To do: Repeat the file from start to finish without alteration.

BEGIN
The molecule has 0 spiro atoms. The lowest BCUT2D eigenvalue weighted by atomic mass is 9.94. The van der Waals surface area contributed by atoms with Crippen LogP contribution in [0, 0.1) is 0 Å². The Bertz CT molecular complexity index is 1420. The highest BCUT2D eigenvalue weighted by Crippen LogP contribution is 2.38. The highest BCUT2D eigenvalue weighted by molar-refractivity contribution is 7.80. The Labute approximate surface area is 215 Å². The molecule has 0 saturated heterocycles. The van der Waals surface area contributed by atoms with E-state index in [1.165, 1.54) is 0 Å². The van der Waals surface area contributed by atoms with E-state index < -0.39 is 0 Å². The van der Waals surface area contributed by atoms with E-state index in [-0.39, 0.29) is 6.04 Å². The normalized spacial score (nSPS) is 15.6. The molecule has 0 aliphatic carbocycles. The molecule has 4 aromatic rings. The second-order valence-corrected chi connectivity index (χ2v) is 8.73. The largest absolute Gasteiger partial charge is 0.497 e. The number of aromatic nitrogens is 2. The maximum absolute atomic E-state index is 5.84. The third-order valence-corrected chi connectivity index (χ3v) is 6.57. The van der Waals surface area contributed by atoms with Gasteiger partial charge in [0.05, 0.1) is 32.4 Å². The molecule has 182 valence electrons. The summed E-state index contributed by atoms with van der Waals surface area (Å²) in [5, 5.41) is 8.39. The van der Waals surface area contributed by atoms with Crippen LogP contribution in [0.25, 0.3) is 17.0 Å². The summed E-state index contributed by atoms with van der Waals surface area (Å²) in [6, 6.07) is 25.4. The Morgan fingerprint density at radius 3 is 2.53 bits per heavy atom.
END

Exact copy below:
The molecule has 0 spiro atoms. The lowest BCUT2D eigenvalue weighted by atomic mass is 9.94. The van der Waals surface area contributed by atoms with Crippen LogP contribution in [0, 0.1) is 0 Å². The Bertz CT molecular complexity index is 1420. The highest BCUT2D eigenvalue weighted by Crippen LogP contribution is 2.38. The highest BCUT2D eigenvalue weighted by molar-refractivity contribution is 7.80. The Labute approximate surface area is 215 Å². The molecule has 0 saturated heterocycles. The van der Waals surface area contributed by atoms with E-state index in [1.165, 1.54) is 0 Å². The van der Waals surface area contributed by atoms with E-state index < -0.39 is 0 Å². The van der Waals surface area contributed by atoms with E-state index in [-0.39, 0.29) is 6.04 Å². The normalized spacial score (nSPS) is 15.6. The molecule has 0 aliphatic carbocycles. The molecule has 4 aromatic rings. The second-order valence-corrected chi connectivity index (χ2v) is 8.73. The largest absolute Gasteiger partial charge is 0.497 e. The number of aromatic nitrogens is 2. The maximum absolute atomic E-state index is 5.84. The third-order valence-corrected chi connectivity index (χ3v) is 6.57. The van der Waals surface area contributed by atoms with Gasteiger partial charge in [0.05, 0.1) is 32.4 Å². The molecule has 182 valence electrons. The summed E-state index contributed by atoms with van der Waals surface area (Å²) in [5, 5.41) is 8.39. The van der Waals surface area contributed by atoms with Crippen LogP contribution in [0.25, 0.3) is 17.0 Å². The summed E-state index contributed by atoms with van der Waals surface area (Å²) in [6, 6.07) is 25.4. The Morgan fingerprint density at radius 3 is 2.53 bits per heavy atom.